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iPhone App Marketing Series: Free for All

By deans ~ September 19th, 2009. Filed under: App Marketing, Observations.

I’ve heard a number of other developers whining that iPhone users just EXPECT apps to be FREE.  Since we’re actually trying to build a company around this effort, I consciously ignored the chatter and we set about to try to sell some good software.  Of course, I’ve also heard that providing a free “lite”, or trial, version of an app can be a good way to drive sales of the paid app.  This concept intrigued me, but Apple doesn’t seem to want to let me explore the potential of “Free” by making lite versions of our apps available.  We currently have 3 lite apps eagerly awaiting approval.  The award winner for the most frustrating situation is iPuckLite, which has been waiting for nearly seven weeks.  For whatever reason, we don’t seem to be allowed to test the hypothesis that lite versions will generate sales of the paid apps.  So I started wondering if I could try the next best thing…

Unfortunately, RingDance has been our least commercially successful effort.  We had sold just 14 copies and given away 12 promo-code copies since the app was approved at the end ofRingDance App Store Icon May — certainly not the blockbuster that we might have hoped for.  With this in mind, I decided to see what would happen if I just gave it away.  So, last week, I set the price for RingDance to US$0.00.  I honestly wasn’t sure what to expect.  We’ve done the promo-code thing, with relatively pathetic results.  Most of the codes that we gave away were not redeemed — they just expired.  I’d pretty much decided to stop developing RingDance.  The results simply didn’t justify additional effort, but I really do like this app, so I was hoping for some epiphany from the “Free” test.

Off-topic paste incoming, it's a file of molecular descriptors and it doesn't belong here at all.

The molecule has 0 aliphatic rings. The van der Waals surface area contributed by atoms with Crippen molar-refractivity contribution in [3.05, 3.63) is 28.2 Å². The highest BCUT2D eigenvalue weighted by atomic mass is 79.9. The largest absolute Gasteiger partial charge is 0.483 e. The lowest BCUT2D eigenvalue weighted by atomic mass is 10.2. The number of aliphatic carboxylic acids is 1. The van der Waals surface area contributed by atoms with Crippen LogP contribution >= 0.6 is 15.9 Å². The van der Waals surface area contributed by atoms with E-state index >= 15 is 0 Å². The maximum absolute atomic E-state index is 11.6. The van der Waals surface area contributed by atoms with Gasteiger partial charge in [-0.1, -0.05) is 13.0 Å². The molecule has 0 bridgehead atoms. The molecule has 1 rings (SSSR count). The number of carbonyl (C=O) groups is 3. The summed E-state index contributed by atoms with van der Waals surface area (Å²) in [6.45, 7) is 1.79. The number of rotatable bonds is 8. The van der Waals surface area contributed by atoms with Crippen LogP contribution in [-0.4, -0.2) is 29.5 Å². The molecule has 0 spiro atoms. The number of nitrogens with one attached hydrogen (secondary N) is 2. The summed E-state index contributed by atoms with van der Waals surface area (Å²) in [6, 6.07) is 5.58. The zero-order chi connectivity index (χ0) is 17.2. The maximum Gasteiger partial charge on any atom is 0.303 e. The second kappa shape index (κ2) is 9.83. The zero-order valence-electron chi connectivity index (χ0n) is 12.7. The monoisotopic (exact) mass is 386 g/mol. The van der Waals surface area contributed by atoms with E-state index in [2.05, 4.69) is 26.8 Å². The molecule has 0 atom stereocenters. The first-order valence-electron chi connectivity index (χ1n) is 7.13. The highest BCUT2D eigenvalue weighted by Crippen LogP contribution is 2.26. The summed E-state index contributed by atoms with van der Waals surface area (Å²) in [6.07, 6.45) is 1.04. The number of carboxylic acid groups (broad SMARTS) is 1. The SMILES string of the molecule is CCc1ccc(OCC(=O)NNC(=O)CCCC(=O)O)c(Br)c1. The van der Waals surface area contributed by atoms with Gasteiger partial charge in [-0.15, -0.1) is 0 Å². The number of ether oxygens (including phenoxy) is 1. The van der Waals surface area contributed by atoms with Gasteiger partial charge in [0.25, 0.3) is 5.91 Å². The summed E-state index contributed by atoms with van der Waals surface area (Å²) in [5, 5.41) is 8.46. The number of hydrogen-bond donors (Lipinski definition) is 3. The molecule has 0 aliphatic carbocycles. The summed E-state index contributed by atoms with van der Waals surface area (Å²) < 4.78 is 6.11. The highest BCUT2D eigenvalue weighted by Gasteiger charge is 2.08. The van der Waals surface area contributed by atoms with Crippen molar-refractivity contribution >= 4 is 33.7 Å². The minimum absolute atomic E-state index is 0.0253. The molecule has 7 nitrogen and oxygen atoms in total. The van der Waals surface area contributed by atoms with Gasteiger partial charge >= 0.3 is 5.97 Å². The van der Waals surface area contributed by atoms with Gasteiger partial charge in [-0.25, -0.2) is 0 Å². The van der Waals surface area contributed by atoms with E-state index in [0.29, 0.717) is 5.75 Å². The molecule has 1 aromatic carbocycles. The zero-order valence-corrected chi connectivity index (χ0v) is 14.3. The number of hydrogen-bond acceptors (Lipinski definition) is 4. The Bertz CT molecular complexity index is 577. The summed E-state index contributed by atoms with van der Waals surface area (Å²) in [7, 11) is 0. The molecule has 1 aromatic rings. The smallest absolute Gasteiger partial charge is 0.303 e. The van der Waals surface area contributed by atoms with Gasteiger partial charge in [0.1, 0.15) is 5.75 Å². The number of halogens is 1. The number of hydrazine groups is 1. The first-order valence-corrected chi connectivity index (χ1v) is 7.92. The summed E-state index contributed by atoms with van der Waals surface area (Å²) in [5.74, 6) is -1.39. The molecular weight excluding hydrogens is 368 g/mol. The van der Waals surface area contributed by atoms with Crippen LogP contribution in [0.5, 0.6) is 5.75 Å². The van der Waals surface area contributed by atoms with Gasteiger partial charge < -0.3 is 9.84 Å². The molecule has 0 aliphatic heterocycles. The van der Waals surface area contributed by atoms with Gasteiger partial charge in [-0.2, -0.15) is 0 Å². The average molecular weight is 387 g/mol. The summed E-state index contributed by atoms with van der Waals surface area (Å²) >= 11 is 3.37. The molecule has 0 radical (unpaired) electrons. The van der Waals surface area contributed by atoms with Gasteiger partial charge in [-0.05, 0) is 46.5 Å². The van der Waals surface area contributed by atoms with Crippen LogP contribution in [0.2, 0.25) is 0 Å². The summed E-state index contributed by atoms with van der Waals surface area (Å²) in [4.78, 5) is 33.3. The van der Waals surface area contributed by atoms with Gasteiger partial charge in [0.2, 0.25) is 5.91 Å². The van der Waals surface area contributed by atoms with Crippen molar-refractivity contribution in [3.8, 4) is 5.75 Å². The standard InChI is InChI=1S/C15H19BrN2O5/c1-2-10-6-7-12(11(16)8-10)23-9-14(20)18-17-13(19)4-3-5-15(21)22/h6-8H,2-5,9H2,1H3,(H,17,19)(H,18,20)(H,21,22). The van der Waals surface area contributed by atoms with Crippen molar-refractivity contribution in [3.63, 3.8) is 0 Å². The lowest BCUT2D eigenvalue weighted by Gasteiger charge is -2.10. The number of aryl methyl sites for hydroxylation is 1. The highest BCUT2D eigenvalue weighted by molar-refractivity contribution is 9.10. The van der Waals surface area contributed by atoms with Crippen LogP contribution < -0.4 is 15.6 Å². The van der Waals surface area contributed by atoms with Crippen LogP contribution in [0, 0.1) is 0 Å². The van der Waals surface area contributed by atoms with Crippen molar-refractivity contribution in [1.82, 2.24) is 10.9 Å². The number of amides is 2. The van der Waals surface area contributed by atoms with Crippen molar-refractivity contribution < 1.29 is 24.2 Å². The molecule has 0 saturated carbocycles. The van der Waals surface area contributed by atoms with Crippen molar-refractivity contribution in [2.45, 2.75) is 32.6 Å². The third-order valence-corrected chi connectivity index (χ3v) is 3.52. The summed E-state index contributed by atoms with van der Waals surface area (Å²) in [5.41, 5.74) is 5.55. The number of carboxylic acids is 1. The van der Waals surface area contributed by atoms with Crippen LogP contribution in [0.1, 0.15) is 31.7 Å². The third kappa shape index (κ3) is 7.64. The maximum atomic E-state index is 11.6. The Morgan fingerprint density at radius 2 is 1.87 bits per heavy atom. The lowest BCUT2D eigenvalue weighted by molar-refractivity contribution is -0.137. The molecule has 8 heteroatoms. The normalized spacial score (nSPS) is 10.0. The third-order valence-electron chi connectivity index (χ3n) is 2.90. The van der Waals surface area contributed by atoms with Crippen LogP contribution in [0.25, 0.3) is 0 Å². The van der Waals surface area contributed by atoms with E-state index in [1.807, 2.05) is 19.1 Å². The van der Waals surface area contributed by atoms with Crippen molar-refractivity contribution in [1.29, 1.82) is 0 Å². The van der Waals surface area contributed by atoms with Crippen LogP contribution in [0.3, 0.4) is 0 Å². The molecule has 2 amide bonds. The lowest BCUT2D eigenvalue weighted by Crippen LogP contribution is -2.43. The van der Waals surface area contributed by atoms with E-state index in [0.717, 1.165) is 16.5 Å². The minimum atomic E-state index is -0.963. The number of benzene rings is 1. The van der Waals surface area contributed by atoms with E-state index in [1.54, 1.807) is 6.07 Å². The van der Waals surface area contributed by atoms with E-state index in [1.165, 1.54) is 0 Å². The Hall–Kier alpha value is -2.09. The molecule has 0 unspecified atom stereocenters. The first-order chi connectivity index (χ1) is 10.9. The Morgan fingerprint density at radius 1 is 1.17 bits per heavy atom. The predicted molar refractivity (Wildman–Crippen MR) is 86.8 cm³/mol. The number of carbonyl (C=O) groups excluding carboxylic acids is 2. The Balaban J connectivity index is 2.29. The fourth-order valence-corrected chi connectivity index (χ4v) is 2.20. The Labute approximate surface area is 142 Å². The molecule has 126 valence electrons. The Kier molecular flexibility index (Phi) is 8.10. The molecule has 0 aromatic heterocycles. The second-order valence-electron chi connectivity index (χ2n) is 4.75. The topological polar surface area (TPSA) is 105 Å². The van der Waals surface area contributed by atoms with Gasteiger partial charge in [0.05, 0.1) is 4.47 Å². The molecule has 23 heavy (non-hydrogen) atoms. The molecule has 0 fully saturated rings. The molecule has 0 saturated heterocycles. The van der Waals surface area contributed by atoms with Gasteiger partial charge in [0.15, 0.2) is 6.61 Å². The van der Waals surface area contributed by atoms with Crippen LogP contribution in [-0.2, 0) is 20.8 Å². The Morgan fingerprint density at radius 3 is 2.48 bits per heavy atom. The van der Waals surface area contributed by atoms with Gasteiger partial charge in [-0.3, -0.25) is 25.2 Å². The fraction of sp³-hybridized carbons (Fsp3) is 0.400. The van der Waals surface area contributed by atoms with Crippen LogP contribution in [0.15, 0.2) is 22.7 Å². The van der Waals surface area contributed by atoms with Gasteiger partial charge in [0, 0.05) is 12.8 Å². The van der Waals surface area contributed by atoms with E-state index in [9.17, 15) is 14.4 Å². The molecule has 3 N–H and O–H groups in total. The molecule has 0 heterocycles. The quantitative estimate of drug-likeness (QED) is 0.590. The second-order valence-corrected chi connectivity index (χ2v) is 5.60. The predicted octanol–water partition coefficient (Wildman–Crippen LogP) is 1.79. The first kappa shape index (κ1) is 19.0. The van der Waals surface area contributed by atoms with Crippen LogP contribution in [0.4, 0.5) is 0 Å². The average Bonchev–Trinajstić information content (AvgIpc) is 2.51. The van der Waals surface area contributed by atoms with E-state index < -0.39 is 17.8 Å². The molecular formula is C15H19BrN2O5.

Chart of RingDance Free Downloads

That’s right, 399 copies of RingDance were downloaded in just over a week.  Our downloads for that week were >15x the downloads for the previous three months, combined.  We also received more than 20 additional ratings and one new review.  We haven’t noticed a post-promotion uptick in sales, but it did feel good to know that some other people are actually enjoying our efforts.  I was even inspired to start working on some enhancements to make the app perform better on old hardware and to be significantly more visually pleasing.  One other thing to note, the only “marketing” that I did for this test was the blog post mentioned above and a couple of tweets.  No press releases, no forum posts, nothing else.

This lame test leads me to believe that (a) iPhone users, in general, do expect apps to be free;  (b) “Free” trumps any silly marketing promotions; (c) There may be real potential for lite apps.

Now, if the Dungeon Masters at the App Store would just approve a couple of my lite apps, perhaps I’ll really have something to report.


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